English   español  
Por favor, use este identificador para citar o enlazar a este item: http://hdl.handle.net/10261/21672
Compartir / Impacto:
Estadísticas
Add this article to your Mendeley library MendeleyBASE
Ver citas en Google académico
Visualizar otros formatos: MARC | Dublin Core | RDF | ORE | MODS | METS | DIDL
Título

Malandros, María Lionza and Masculinity in a Venezuelan Shantytown

AutorFerrándiz Martín, Francisco
Palabras claveAntropología
Masculinidad
Culto de posesión
Culto de María Lionza
Venezuela
Fecha de publicación2003
EditorDuke University Press
Citaciónhanging Men and Masculinities in Latin America /ed. por M. Gutmann, págs. 115-133
ResumenIf we were to regard E.H.’s public persona from the point of view of Venezuela’s prevalent official discourses and practices of exclusion, he would no doubt belong to the brand of dangerous barrio (shantytown) youngsters and grown-up men lumped under the label of malandros (thugs). As an ordinary inhabitant of the shantytowns of Caracas, E.H. personifies in his very flesh and personal style the suspicious appearance named by Julio de Freitas (1995: 3-4) as typical of the streets of Venezuela’s capital city. E.H. is an ordinary tierrúo who, once out of his immediate urban territory, his shantytown, frequently notices that others cross the street to avoid him, that merchants lock their shops upon spotting him, that police officers comment on how he does not fit in and that they may reach for their guns or harass him, that taxi drivers speed away while refusing him a ride.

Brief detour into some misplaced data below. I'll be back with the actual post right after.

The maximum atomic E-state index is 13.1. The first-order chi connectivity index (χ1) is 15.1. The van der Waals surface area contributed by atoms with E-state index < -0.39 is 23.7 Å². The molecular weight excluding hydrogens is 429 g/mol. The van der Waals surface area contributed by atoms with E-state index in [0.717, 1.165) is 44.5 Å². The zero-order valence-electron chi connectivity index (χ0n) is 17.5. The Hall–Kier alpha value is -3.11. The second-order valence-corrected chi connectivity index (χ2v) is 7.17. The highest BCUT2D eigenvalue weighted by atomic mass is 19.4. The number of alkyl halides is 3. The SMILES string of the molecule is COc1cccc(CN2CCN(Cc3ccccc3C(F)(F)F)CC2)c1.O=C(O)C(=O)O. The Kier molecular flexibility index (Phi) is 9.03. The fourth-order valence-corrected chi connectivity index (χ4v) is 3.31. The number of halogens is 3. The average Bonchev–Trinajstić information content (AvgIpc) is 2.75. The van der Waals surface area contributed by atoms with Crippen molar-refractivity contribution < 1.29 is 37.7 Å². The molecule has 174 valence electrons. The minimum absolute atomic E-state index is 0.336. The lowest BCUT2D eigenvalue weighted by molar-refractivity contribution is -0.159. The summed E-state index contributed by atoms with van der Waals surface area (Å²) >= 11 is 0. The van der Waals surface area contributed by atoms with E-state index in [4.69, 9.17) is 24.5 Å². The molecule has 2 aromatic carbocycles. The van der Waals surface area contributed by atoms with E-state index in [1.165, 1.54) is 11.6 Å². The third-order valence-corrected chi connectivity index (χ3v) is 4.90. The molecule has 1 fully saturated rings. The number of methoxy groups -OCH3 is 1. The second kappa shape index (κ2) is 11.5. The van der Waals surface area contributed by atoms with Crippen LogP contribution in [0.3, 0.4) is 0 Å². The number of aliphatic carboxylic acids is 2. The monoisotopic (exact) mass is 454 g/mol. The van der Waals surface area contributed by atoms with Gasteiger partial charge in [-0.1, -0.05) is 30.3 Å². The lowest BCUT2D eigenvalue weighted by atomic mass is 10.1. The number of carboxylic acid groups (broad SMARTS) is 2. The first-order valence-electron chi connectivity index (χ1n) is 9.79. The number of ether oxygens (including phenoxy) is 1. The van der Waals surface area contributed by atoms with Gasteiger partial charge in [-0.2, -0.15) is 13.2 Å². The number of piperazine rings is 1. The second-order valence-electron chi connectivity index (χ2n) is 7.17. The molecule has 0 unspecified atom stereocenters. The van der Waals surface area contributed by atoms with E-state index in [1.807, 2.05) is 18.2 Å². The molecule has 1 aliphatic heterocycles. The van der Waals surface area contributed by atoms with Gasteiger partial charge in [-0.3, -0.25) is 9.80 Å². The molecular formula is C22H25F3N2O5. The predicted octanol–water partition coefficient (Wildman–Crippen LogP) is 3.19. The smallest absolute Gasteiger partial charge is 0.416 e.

URIhttp://hdl.handle.net/10261/21672
ISBN978-0-8223-3034-9]
Aparece en las colecciones: (CCHS-ILLA) Libros y partes de libros
Ficheros en este ítem:
Fichero Descripción Tamaño Formato  
MMLAPFerrandizPostPrint03.pdf87,02 kBAdobe PDFVista previa
Visualizar/Abrir
MMLAPFerrandizPostPrint03.pdf87,02 kBAdobe PDFVista previa
Visualizar/Abrir
Mostrar el registro completo
 


NOTA: Los ítems de Digital.CSIC están protegidos por copyright, con todos los derechos reservados, a menos que se indique lo contrario.